Science and Technology News

Tuesday, August 14, 2012

The 3-D Structure of Human Genome Deciphered (Images 7 and 8)

In this image, nearby regions on a chain of DNA are indicated using similar colors. The fractal globule has a hierarchical organization; regions nearby along the chain are also nearby in 3-D.

Image 8: Discovered by Giuseppe Peano in 1890, Peano curves are one-dimensional curves that densely fill higher-dimensional space. A published 3-D map of the genome suggests that long stretches of DNA fold into Peano, curve-like structures.

A team of researchers from Harvard University, the Broad Institute of Harvard and the Massachusetts Institute of Technology (MIT), the University of Massachusetts Medical School, and MIT deciphered the 3-D structure of the human genome, paving the way for new insights into genomic function and expanding our understanding of how cellular DNA folds at scales that dwarf the double helix.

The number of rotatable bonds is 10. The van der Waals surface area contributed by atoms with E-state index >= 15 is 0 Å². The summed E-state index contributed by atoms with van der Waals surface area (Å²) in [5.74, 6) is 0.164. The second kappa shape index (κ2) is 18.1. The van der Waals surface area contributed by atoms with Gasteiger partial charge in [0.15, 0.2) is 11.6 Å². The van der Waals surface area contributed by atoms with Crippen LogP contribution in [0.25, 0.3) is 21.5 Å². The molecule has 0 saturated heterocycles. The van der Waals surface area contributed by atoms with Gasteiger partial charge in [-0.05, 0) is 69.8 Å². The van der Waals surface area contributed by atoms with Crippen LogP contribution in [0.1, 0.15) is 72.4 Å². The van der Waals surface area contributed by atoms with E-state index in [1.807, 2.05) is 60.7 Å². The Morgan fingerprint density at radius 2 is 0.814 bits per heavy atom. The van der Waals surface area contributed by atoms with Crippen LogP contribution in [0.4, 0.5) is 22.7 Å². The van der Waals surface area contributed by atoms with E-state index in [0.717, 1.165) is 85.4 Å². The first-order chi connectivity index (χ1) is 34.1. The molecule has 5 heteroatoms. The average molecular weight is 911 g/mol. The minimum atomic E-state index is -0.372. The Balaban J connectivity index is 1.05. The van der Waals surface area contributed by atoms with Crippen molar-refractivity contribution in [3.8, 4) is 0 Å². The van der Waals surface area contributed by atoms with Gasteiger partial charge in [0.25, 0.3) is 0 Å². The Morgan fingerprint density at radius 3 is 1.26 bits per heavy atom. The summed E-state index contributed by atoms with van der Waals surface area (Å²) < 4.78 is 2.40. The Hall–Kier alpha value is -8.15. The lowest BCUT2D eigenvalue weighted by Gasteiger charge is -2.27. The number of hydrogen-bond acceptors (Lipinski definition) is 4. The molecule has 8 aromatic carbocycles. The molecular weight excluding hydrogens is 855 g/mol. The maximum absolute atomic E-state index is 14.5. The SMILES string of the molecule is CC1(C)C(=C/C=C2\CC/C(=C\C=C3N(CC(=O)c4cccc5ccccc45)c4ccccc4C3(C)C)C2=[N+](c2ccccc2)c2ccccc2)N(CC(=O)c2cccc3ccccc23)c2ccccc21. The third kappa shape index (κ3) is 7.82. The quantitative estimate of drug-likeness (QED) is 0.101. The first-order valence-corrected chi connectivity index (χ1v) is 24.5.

The research was supported in part by the National Science Foundation. To learn more, see the story in the online Harvard Gazette the A look inside Scientists have deciphered 3-D structure of the human genome.

(Date of Image: 2009)

Credit: Leonld A. Mirny and Maxim Imakaev

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